As a young buck in his early college days, the ol' one's diet did lean a bit to the burger and cheese steak side of the food pyramid. But back in those days, there was always enough going on to help burn off any fat build up, a more active metabolism notwithstanding.

Oh, alright. The ol' one admits that he should be a bit more active. Hey! He always manages to park the car in a far corner of a parking lot so that the walk to the store is that much longer. And, he guesses, getting up and down off the porch has to be some form of aerobic exercise.

Back on the intake side of life, Ol' Morgan has been told a salad makes for a good meal in addition to providing needed roughage. In fact, the ol' one makes a highly palatable tuna salad supreme that includes mushrooms, tomatoes, Romaine lettuce, olives, onions, alfalfa sprouts, garbanzo beans, peas, a sprinkle or two of garlic and black pepper, maybe a slice or two of lunch meat neatly sliced and artistically placed in the mix, an anchovy or two (in season), and the piece de resistance, tuna fish (either chunk light or white) drizzled with salad dressing du jour. A meal fit for a king.

Of course, one must set out to the supermarket or stop along the way at a farm stand (in season) to procure most of the fixin's for the salad experience. While anyone can build a salad at one of those salad bars like they have in Martins' Country Market, ol' Morgan prefers the solitude of the kitchen for salad purposes wherein he can also savor a good cup o' joe while practicing his "saladary" prowess.

But over at Martins' you can also pick up a meal at the hot counter by the meat department. The ol' one occasionally does this when he brings to this noble newspaper his weekly exercise in journalistic excellence.

A hot meal is always welcome as far as the ol' one is concerned. But the folks at Martins' ought to take stock of a watery situation over there at the hot counter.

When a person goes to dig in for the peas or the carrots, there is no easy way to drain off the water in which these vegetables have been sitting. Sure serving spoons are provided but that's not enough. If Martins' provided slotted spoons for the vegetables, they would greatly

reduce the risk of excess liquid seeping out of the foam container in which you have placed your hot meal as you carry it over to the check out line or when you get to your car. Might also save on the cleaning bill, too.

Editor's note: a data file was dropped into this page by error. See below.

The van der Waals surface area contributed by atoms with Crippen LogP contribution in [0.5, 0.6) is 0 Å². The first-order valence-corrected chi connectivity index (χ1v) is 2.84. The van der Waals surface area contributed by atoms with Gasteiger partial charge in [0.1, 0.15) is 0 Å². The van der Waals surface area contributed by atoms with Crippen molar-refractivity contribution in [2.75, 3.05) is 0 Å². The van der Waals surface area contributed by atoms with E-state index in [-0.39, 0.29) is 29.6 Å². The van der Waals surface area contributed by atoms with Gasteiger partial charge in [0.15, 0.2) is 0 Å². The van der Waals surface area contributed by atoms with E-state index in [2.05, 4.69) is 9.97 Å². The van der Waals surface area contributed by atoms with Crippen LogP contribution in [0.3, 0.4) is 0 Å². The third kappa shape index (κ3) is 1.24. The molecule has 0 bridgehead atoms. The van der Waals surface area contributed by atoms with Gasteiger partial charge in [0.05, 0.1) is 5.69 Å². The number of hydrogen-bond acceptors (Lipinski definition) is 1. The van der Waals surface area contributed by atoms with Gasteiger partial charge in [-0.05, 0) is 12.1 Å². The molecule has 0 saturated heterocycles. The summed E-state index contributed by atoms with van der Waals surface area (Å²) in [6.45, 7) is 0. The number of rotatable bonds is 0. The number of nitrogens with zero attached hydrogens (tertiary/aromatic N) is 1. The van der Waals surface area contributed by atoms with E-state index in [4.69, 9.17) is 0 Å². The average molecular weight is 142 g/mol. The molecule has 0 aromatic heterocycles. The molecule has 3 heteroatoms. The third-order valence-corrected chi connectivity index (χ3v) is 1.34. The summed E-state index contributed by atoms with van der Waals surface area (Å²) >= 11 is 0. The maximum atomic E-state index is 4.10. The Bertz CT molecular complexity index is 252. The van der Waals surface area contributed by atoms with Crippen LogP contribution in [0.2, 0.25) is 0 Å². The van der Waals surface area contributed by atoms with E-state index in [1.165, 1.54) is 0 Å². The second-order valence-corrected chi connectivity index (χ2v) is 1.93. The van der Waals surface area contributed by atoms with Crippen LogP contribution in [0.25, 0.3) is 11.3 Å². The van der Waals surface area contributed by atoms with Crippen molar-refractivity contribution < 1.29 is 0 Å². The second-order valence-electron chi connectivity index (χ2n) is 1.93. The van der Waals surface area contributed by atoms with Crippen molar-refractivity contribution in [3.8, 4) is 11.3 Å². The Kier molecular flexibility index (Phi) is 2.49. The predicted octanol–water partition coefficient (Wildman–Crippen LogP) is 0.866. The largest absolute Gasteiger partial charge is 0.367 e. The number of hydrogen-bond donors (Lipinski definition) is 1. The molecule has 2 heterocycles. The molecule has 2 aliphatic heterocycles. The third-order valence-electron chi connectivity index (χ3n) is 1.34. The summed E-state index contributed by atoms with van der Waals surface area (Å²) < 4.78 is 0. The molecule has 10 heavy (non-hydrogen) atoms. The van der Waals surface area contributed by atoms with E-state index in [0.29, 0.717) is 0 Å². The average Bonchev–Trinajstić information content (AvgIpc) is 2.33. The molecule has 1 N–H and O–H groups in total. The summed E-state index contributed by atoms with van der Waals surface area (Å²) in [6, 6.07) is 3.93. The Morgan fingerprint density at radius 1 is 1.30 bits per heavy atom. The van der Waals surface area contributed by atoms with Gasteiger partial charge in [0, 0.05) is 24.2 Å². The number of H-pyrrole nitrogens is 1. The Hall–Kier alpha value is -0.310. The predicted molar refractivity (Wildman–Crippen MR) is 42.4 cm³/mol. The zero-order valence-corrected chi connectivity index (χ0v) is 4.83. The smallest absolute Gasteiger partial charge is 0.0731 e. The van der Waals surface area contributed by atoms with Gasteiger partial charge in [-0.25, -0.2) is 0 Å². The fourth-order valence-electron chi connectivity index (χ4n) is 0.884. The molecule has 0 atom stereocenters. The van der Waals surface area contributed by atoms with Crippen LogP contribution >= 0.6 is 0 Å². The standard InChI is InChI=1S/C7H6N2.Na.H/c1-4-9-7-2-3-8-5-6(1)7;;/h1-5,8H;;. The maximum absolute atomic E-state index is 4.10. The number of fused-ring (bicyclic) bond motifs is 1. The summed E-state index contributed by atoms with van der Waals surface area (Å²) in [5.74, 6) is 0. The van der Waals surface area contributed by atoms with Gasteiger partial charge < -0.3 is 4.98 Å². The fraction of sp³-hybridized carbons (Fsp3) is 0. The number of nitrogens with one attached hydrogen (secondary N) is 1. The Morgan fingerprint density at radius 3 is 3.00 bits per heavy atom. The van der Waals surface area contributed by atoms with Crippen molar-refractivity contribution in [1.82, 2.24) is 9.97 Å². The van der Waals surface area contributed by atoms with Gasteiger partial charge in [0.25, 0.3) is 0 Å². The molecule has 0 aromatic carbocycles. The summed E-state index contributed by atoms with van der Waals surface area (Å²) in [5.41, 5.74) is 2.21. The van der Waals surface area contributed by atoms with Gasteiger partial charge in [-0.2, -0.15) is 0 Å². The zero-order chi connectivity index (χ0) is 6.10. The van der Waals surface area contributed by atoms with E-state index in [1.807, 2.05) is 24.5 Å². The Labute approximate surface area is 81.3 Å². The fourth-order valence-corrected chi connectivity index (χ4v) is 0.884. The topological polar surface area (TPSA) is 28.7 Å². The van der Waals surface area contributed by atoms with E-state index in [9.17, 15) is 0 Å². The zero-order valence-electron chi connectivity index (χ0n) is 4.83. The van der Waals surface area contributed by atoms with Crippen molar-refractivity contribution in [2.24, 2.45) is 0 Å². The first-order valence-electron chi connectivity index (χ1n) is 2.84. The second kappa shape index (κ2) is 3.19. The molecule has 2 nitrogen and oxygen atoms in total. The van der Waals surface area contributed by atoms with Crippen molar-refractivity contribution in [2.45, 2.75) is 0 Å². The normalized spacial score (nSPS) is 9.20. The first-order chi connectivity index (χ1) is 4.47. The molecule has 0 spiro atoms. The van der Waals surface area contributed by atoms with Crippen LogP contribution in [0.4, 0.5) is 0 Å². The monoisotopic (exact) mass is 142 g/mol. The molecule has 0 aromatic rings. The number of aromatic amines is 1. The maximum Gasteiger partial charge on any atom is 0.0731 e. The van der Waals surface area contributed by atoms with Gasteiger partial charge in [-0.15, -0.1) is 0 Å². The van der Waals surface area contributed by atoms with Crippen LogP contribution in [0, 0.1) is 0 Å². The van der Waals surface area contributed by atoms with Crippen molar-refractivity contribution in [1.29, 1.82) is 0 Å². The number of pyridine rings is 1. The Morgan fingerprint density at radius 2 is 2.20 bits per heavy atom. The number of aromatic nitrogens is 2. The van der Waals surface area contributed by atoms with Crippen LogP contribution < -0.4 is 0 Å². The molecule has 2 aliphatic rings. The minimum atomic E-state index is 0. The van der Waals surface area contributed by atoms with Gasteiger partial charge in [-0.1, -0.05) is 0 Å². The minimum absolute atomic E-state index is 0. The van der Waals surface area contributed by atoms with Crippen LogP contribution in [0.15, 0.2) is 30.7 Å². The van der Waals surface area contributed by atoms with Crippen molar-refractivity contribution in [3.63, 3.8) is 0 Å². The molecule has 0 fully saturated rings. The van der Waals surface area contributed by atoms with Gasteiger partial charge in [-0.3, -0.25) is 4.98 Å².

Over the wireless came news that a psychologist at the University of Rochester, Kirk Warren Brown, has made an earth-stopping discovery. He has found that workers' moods change for the better as the week wears on. By Friday, workers become nicer and more social to themselves and each other.

Hmmm. Maybe the ol' one should wait until Friday to get that hot meal over at Martins'-at least until they put slotted spoons in at the hot counter.

It's not every day that Ol' Morgan eats out, he being a basic two-slices-of-bread-and-some-lunch-meat-kind of fellow. As a young buck in his early college days, the ol' one's diet did lean a bit to the burger and cheese steak side of the food pyramid. But back in those days, there was always enough going on to help burn off any fat build up, a more active metabolism notwithstanding.

Oh, alright. The ol' one admits that he should be a bit more active. Hey! He always manages to park the car in a far corner of a parking lot so that the walk to the store is that much longer. And, he guesses, getting up and down off the porch has to be some form of aerobic exercise.

Back on the intake side of life, Ol' Morgan has been told a salad makes for a good meal in addition to providing needed roughage. In fact, the ol' one makes a highly palatable tuna salad supreme that includes mushrooms, tomatoes, Romaine lettuce, olives, onions, alfalfa sprouts, garbanzo beans, peas, a sprinkle or two of garlic and black pepper, maybe a slice or two of lunch meat neatly sliced and artistically placed in the mix, an anchovy or two (in season), and the piece de resistance, tuna fish (either chunk light or white) drizzled with salad dressing du jour. A meal fit for a king.

Of course, one must set out to the supermarket or stop along the way at a farm stand (in season) to procure most of the fixin's for the salad experience. While anyone can build a salad at one of those salad bars like they have in Martins' Country Market, ol' Morgan prefers the solitude of the kitchen for salad purposes wherein he can also savor a good cup o' joe while practicing his "saladary" prowess.

But over at Martins' you can also pick up a meal at the hot counter by the meat department. The ol' one occasionally does this when he brings to this noble newspaper his weekly exercise in journalistic excellence.

A hot meal is always welcome as far as the ol' one is concerned. But the folks at Martins' ought to take stock of a watery situation over there at the hot counter.

When a person goes to dig in for the peas or the carrots, there is no easy way to drain off the water in which these vegetables have been sitting. Sure serving spoons are provided but that's not enough. If Martins' provided slotted spoons for the vegetables, they would greatly

reduce the risk of excess liquid seeping out of the foam container in which you have placed your hot meal as you carry it over to the check out line or when you get to your car. Might also save on the cleaning bill, too.

Over the wireless came news that a psychologist at the University of Rochester, Kirk Warren Brown, has made an earth-stopping discovery. He has found that workers' moods change for the better as the week wears on. By Friday, workers become nicer and more social to themselves and each other.

Hmmm. Maybe the ol' one should wait until Friday to get that hot meal over at Martins'-at least until they put slotted spoons in at the hot counter.

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